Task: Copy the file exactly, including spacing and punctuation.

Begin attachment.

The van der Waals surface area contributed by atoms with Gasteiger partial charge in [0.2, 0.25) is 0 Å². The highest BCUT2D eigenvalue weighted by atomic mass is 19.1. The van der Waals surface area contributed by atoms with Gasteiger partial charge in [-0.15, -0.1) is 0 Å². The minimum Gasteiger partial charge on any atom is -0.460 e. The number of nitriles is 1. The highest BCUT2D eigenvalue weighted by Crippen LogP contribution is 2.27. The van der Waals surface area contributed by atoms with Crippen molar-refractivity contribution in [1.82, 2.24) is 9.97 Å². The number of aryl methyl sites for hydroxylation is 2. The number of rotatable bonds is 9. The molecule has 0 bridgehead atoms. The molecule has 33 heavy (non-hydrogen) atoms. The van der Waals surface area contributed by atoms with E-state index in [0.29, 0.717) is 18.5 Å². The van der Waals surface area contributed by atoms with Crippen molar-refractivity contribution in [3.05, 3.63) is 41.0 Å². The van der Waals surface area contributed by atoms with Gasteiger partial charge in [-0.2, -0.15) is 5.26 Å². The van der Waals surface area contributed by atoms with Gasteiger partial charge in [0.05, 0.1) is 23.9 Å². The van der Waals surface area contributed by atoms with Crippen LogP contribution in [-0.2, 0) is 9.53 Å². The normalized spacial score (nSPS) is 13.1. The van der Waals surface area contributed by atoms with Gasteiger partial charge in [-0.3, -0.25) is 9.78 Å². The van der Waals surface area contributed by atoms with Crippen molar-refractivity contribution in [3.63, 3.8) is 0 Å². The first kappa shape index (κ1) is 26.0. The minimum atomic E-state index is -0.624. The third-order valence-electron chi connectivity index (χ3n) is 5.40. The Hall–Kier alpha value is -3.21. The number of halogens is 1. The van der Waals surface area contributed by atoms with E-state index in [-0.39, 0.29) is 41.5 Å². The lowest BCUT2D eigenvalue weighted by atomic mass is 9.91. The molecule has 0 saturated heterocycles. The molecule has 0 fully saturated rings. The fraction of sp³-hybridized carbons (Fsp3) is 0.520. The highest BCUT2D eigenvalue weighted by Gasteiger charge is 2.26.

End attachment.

The van der Waals surface area contributed by atoms with Gasteiger partial charge in [0.2, 0.25) is 0 Å². The highest BCUT2D eigenvalue weighted by atomic mass is 19.1. The van der Waals surface area contributed by atoms with Gasteiger partial charge in [-0.15, -0.1) is 0 Å². The minimum Gasteiger partial charge on any atom is -0.460 e. The number of nitriles is 1. The highest BCUT2D eigenvalue weighted by Crippen LogP contribution is 2.27. The van der Waals surface area contributed by atoms with Crippen molar-refractivity contribution in [1.82, 2.24) is 9.97 Å². The number of aryl methyl sites for hydroxylation is 2. The number of rotatable bonds is 9. The molecule has 0 bridgehead atoms. The molecule has 33 heavy (non-hydrogen) atoms. The van der Waals surface area contributed by atoms with E-state index in [0.29, 0.717) is 18.5 Å². The van der Waals surface area contributed by atoms with Crippen molar-refractivity contribution in [3.05, 3.63) is 41.0 Å². The van der Waals surface area contributed by atoms with Gasteiger partial charge in [-0.2, -0.15) is 5.26 Å². The van der Waals surface area contributed by atoms with Gasteiger partial charge in [0.05, 0.1) is 23.9 Å². The van der Waals surface area contributed by atoms with Crippen LogP contribution in [-0.2, 0) is 9.53 Å². The normalized spacial score (nSPS) is 13.1. The van der Waals surface area contributed by atoms with Gasteiger partial charge in [-0.3, -0.25) is 9.78 Å². The van der Waals surface area contributed by atoms with Crippen molar-refractivity contribution in [3.63, 3.8) is 0 Å². The first kappa shape index (κ1) is 26.0. The minimum atomic E-state index is -0.624. The third-order valence-electron chi connectivity index (χ3n) is 5.40. The Hall–Kier alpha value is -3.21. The number of halogens is 1. The van der Waals surface area contributed by atoms with E-state index in [-0.39, 0.29) is 41.5 Å². The lowest BCUT2D eigenvalue weighted by atomic mass is 9.91. The molecule has 0 saturated heterocycles. The molecule has 0 fully saturated rings. The fraction of sp³-hybridized carbons (Fsp3) is 0.520. The highest BCUT2D eigenvalue weighted by Gasteiger charge is 2.26.